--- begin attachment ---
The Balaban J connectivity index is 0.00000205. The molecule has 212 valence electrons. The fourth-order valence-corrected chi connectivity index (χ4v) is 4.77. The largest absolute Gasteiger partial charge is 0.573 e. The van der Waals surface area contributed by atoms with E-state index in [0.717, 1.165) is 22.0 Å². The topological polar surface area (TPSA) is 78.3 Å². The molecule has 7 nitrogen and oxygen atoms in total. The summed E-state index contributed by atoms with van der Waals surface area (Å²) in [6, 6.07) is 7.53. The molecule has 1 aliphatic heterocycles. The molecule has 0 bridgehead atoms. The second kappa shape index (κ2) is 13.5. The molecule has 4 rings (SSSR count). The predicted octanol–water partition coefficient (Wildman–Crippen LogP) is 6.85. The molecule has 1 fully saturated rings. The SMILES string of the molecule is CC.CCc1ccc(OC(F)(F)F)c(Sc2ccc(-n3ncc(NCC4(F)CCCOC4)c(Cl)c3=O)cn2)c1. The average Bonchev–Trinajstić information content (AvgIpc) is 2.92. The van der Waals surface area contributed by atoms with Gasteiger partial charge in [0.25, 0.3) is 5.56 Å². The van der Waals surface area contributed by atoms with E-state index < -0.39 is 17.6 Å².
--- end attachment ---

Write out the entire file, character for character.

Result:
The Balaban J connectivity index is 0.00000205. The molecule has 212 valence electrons. The fourth-order valence-corrected chi connectivity index (χ4v) is 4.77. The largest absolute Gasteiger partial charge is 0.573 e. The van der Waals surface area contributed by atoms with E-state index in [0.717, 1.165) is 22.0 Å². The topological polar surface area (TPSA) is 78.3 Å². The molecule has 7 nitrogen and oxygen atoms in total. The summed E-state index contributed by atoms with van der Waals surface area (Å²) in [6, 6.07) is 7.53. The molecule has 1 aliphatic heterocycles. The molecule has 0 bridgehead atoms. The second kappa shape index (κ2) is 13.5. The molecule has 4 rings (SSSR count). The predicted octanol–water partition coefficient (Wildman–Crippen LogP) is 6.85. The molecule has 1 fully saturated rings. The SMILES string of the molecule is CC.CCc1ccc(OC(F)(F)F)c(Sc2ccc(-n3ncc(NCC4(F)CCCOC4)c(Cl)c3=O)cn2)c1. The average Bonchev–Trinajstić information content (AvgIpc) is 2.92. The van der Waals surface area contributed by atoms with Gasteiger partial charge in [0.25, 0.3) is 5.56 Å². The van der Waals surface area contributed by atoms with E-state index < -0.39 is 17.6 Å².